Neurosurgical donor tissue (MTG only) was received from patients undergoing surgery for epilepsy or brain tumors. The tissue blocks received were distal, apparently normal cortical tissue removed to access underlying pathological brain tissues. Tissue was transported in chilled ACSF, sectioned at 350µm and stored at -80°C until they were processed for nuclei isolation.
Single nuclei were captured by gating on DAPI-positive events, excluding debris and doublets, and then gating on NeuN signal, which allowed for the isolation of either NeuN-positive (neuronal) or NeuN-negative (non-neuronal) events.
Human Tissue Sectioning and Dissection for Nuclear Isolation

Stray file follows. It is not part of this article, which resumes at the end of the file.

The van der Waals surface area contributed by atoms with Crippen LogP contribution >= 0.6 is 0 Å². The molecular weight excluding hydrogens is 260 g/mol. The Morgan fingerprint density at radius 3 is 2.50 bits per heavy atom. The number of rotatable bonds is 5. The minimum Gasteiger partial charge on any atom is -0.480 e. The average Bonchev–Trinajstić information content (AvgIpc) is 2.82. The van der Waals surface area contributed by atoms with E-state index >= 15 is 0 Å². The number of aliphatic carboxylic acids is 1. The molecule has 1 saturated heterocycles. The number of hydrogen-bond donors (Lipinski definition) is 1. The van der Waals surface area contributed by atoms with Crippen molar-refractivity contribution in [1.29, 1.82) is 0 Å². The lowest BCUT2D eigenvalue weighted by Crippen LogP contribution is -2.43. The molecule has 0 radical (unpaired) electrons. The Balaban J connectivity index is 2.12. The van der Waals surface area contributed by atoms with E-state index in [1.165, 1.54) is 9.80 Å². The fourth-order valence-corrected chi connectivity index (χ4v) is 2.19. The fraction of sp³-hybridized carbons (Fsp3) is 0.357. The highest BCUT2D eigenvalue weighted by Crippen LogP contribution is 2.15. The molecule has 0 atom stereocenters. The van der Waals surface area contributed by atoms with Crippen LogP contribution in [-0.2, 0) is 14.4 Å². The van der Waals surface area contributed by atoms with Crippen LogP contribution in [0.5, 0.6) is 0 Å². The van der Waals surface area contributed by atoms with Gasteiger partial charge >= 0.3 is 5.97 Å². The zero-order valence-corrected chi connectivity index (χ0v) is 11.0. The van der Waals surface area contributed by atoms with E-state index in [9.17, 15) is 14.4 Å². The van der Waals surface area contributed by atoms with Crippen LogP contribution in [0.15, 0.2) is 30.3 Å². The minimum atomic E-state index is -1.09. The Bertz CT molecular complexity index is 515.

Isolation of Nuclei from Adult Human Brain Tissue
Isolation of Nuclei from Adult Brain Tissue from 10x Genomics Platform
SMART-Seq v4 Ultra Low Input RNA Kit for Sequencing (Takara #634894) was used per the manufacturer’s instructions for cDNA synthesis of single-cell RNA and subsequent amplification. Sequencing libraries were prepared using the NexteraXT DNA Library Preparation kit (Illumina FC-131-1096) with NexteraXT Index Kit V2 Set A, B, C, or D (FC-131-2001, 2002, 2003, or 2004) or custom 8-base or 10-base Unique Design index primers designed and manufactured by IDT (Integrated DNA Technologies). NexteraXT DNA Library prep was done at either 0.5x volume manually or 0.4x or 0.2x volume on the Mantis instrument (Formulatrix). Pooled sequencing libraries were sent to an outside vendor for sequencing on an Illumina HiSeq 2500 instrument. All of the library pools were run using Illumina High Output V4 chemistry. RNA sequencing services were provided by Covance Genomics Laboratory, Seattle subsidiary of LabCorp Group of Holdings, and The Broad Institute Genome Sequencing Platform.